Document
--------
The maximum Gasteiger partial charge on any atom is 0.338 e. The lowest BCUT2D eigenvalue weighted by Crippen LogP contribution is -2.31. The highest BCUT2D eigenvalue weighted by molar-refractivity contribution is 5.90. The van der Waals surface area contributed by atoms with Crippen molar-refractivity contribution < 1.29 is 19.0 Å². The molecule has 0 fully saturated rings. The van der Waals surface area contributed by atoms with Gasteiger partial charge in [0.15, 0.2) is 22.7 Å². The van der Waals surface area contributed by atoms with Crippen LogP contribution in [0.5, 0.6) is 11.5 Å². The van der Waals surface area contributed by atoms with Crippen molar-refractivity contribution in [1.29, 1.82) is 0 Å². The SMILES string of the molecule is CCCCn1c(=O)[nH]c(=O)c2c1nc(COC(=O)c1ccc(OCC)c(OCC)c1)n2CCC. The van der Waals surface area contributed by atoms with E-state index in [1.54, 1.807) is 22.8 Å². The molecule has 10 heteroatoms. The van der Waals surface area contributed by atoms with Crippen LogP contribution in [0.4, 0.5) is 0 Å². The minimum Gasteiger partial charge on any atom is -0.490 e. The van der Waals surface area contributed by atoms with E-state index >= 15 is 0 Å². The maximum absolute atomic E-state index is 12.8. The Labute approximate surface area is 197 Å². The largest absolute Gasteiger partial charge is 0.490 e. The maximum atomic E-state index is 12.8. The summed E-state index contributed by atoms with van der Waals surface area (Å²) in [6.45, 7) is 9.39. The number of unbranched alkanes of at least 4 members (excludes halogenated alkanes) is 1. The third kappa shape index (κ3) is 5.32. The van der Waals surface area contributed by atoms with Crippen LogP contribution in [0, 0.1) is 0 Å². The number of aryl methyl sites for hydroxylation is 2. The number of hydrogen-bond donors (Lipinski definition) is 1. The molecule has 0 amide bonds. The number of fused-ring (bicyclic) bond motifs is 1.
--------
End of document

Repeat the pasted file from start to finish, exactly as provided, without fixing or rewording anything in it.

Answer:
The maximum Gasteiger partial charge on any atom is 0.338 e. The lowest BCUT2D eigenvalue weighted by Crippen LogP contribution is -2.31. The highest BCUT2D eigenvalue weighted by molar-refractivity contribution is 5.90. The van der Waals surface area contributed by atoms with Crippen molar-refractivity contribution < 1.29 is 19.0 Å². The molecule has 0 fully saturated rings. The van der Waals surface area contributed by atoms with Gasteiger partial charge in [0.15, 0.2) is 22.7 Å². The van der Waals surface area contributed by atoms with Crippen LogP contribution in [0.5, 0.6) is 11.5 Å². The van der Waals surface area contributed by atoms with Crippen molar-refractivity contribution in [1.29, 1.82) is 0 Å². The SMILES string of the molecule is CCCCn1c(=O)[nH]c(=O)c2c1nc(COC(=O)c1ccc(OCC)c(OCC)c1)n2CCC. The van der Waals surface area contributed by atoms with E-state index in [1.54, 1.807) is 22.8 Å². The molecule has 10 heteroatoms. The van der Waals surface area contributed by atoms with Crippen LogP contribution in [0.4, 0.5) is 0 Å². The minimum Gasteiger partial charge on any atom is -0.490 e. The van der Waals surface area contributed by atoms with E-state index >= 15 is 0 Å². The maximum absolute atomic E-state index is 12.8. The Labute approximate surface area is 197 Å². The largest absolute Gasteiger partial charge is 0.490 e. The maximum atomic E-state index is 12.8. The summed E-state index contributed by atoms with van der Waals surface area (Å²) in [6.45, 7) is 9.39. The number of unbranched alkanes of at least 4 members (excludes halogenated alkanes) is 1. The third kappa shape index (κ3) is 5.32. The van der Waals surface area contributed by atoms with Crippen LogP contribution in [0, 0.1) is 0 Å². The number of aryl methyl sites for hydroxylation is 2. The number of hydrogen-bond donors (Lipinski definition) is 1. The molecule has 0 amide bonds. The number of fused-ring (bicyclic) bond motifs is 1.